Samina Chowdhury is a Maryland-based real estate agent who specializes in finding every client their dream home. With over 18 years of experience, she can help her clients achieve their real estate lifestyle goals without unnecessary stress. With a degree in interior design, Samina has the creative perspective to show her clients the uniqueness of every home and imagine what it could be. Samina has achieved some of the most prestigious awards in the real estate industry including Top Agent (2006-2020) and the Keller Williams’ Millionaire Agent Medal (2014-2020).
I had the opportunity to interview Samina recently. Here are some of the highlights of that interview:
Jill Griffin: Were your parents entrepreneurs?
Samina Chowdhury: Yes, my father was an entrepreneur. My father studied in Japan. We’re originally from Bangladesh – my mom’s from India and my dad’s from Bangladesh. I was born in India, raised in Bangladesh, and came here for undergrad and never went back.
My father is one of my idols – I follow his ways and techniques. My father studied at Sofia University in Japan, and he graduated with an engineering degree along with his master’s. When he went back to Bangladesh in 1971, he was fluent in Japanese. So, the Japanese noticed how my father spoke Japanese fluently and that helped him essentially get the dealership for Panasonic, Subaru, and Nissan for Bangladesh at that time. My father is a self-made millionaire and entrepreneur.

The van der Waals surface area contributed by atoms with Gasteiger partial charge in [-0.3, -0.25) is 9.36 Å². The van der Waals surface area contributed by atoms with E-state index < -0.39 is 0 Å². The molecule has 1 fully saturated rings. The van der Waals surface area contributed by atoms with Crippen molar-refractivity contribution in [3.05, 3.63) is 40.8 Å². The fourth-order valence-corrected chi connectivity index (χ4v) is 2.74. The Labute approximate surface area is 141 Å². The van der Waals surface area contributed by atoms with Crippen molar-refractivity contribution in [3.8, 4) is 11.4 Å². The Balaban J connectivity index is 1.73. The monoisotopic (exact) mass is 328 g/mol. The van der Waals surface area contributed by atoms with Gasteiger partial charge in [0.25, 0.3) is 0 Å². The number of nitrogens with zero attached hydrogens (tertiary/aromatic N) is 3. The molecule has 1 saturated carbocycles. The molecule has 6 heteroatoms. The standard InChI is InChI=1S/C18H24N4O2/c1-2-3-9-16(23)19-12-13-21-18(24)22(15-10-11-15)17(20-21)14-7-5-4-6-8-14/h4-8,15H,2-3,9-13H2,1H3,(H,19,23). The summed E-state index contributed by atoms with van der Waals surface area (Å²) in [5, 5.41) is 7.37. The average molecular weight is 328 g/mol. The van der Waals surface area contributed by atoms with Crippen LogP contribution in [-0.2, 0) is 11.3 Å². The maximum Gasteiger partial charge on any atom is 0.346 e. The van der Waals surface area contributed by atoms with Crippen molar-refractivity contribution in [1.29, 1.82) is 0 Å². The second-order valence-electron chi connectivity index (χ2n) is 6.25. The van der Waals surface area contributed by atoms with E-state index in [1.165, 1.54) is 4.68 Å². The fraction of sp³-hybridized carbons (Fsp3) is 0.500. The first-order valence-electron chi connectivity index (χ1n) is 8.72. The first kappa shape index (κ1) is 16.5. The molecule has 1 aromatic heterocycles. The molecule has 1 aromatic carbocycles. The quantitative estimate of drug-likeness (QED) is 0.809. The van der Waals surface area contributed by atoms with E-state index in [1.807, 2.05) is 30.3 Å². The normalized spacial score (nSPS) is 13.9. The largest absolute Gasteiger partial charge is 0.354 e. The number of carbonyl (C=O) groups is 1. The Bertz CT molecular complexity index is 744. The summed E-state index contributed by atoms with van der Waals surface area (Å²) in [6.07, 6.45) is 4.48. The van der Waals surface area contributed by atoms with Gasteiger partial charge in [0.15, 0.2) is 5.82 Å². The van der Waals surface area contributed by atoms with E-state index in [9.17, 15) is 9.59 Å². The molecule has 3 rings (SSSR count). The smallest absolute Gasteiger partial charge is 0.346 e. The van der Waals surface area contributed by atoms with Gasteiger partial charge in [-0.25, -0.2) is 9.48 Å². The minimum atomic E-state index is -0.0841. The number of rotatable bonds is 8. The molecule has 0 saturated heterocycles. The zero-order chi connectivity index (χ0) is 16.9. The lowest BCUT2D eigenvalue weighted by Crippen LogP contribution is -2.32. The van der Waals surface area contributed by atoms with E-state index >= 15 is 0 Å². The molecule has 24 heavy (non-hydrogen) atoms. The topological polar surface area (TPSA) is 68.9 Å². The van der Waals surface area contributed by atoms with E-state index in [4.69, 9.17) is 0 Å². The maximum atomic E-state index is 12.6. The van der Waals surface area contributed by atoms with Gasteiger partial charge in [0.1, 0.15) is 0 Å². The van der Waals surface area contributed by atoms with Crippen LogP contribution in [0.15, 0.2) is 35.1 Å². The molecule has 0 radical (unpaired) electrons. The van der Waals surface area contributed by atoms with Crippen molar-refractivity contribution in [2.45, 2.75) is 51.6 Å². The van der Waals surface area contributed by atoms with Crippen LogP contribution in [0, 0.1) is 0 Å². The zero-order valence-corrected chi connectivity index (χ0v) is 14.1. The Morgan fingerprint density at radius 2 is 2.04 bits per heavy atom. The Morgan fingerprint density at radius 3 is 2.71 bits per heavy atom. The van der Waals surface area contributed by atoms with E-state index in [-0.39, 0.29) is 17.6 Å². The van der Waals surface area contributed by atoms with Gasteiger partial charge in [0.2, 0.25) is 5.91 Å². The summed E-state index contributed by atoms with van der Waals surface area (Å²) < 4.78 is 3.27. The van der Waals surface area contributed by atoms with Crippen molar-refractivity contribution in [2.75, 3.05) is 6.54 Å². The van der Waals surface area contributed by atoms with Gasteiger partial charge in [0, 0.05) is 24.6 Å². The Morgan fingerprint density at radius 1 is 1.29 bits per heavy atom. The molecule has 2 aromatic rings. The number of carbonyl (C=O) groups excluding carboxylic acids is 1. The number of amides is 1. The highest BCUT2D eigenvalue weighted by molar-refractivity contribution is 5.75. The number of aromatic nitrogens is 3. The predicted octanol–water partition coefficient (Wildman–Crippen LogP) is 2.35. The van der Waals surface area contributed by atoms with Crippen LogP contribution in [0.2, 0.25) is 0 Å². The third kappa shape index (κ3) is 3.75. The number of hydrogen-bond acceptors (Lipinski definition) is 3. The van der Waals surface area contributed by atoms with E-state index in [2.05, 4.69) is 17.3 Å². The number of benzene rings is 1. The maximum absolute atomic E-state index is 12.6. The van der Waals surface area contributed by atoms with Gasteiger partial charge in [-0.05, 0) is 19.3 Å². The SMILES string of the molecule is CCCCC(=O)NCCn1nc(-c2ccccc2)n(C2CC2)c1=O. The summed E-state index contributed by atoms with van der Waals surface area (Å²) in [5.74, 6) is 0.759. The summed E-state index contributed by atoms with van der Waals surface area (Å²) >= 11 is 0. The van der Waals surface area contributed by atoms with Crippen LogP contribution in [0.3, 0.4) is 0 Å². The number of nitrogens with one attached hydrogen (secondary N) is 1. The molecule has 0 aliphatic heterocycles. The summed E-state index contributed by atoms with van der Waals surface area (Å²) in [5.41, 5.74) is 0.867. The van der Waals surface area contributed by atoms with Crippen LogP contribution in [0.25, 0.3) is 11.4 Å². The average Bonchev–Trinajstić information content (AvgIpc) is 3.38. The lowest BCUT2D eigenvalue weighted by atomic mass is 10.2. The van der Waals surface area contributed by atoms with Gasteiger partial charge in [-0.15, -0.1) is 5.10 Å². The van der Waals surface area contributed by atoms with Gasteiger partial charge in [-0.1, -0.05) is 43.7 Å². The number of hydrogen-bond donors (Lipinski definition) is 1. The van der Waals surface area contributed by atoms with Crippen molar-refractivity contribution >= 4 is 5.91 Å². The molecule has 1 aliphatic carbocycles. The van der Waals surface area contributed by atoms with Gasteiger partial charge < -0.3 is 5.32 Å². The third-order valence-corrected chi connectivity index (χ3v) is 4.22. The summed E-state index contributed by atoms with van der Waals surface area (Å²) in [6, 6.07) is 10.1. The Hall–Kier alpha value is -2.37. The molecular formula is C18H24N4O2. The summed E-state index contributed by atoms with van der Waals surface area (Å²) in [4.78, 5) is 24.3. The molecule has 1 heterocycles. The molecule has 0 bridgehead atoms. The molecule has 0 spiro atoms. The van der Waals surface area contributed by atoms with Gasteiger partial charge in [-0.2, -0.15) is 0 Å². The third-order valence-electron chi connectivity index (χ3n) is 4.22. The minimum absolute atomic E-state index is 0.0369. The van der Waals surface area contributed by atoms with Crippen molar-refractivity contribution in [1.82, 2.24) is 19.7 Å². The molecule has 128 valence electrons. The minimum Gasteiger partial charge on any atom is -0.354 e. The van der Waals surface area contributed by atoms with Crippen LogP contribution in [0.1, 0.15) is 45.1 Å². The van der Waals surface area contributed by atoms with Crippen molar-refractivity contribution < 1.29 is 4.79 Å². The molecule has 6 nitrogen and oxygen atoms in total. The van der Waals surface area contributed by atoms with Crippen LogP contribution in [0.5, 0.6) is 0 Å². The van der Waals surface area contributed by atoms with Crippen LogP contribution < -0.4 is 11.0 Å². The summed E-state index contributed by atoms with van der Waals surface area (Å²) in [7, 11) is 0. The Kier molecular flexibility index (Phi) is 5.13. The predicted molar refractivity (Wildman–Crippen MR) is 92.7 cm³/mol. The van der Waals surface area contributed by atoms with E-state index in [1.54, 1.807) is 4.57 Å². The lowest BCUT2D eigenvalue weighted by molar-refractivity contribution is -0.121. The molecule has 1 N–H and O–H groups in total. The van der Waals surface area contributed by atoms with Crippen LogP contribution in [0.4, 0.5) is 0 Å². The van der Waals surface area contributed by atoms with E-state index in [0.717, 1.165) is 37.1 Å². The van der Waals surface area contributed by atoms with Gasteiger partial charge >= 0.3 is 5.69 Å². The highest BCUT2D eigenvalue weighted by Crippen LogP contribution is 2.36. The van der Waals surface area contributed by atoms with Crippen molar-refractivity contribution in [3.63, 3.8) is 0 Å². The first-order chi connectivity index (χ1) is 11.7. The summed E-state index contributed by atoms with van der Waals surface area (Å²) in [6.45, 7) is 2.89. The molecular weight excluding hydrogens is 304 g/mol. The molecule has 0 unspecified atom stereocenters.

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My mother was a homemaker. I’m the second of five siblings she raised. She was always concerned about her children and what our needs were. The good thing about the five of us is that we never got spoiled with all our father’s success. We are all humble in our ways, and we were taught how to focus on our needs versus our wants. So, because of the way my siblings and I grew up, none of us are like, “oh dad has money he can give us.” No, we have integrity. Our father gave us the means to get a degree, and we don’t have student loans – that’s good enough for us.
Griffin: When did you know that you wanted to be an entrepreneur?
Chowdhury: Well, this was all I saw all my life.
Griffin: So, it was kind of destiny, right?
Chowdhury: Yes, I didn’t know anything different.
Griffin: Are your siblings entrepreneurs too, or did they take different roles?
Chowdhury: My brother is an entrepreneur, and my other three siblings are like my mom – homemakers. But we all have our integrity and heart, like what we were raised up with, you know? And, you know, when it comes to my mom, Mom and I both had similar interest as far as design goes. My degree is in interior design, and I chose that because of my interest in watching my mom decorate the home all her life.
So, that’s where I got my interest in interior design, and I got a bachelor’s degree in that as well. When I finished my degree, I was a mom of two kids who had just started going to school, so I had a little more free time. I had been doing interior design work as a freelancer all this time, but then my husband and I decided that we wanted to get into real estate investments. So, I got my license. And once I got my license, I started getting some clients and really enjoyed my work. And you always follow your passion, right? I’m never bored with houses. That’s the creative mind inside me. So, when I started getting coached in real estate, my first coach did what is called a heritage profile – basically it dissects your character. So, my strong characteristics are that I have a refiner mentality, and I am very creative in my work. So, I perform creative real estate negotiations, and I’m an Olympian when I’m challenged.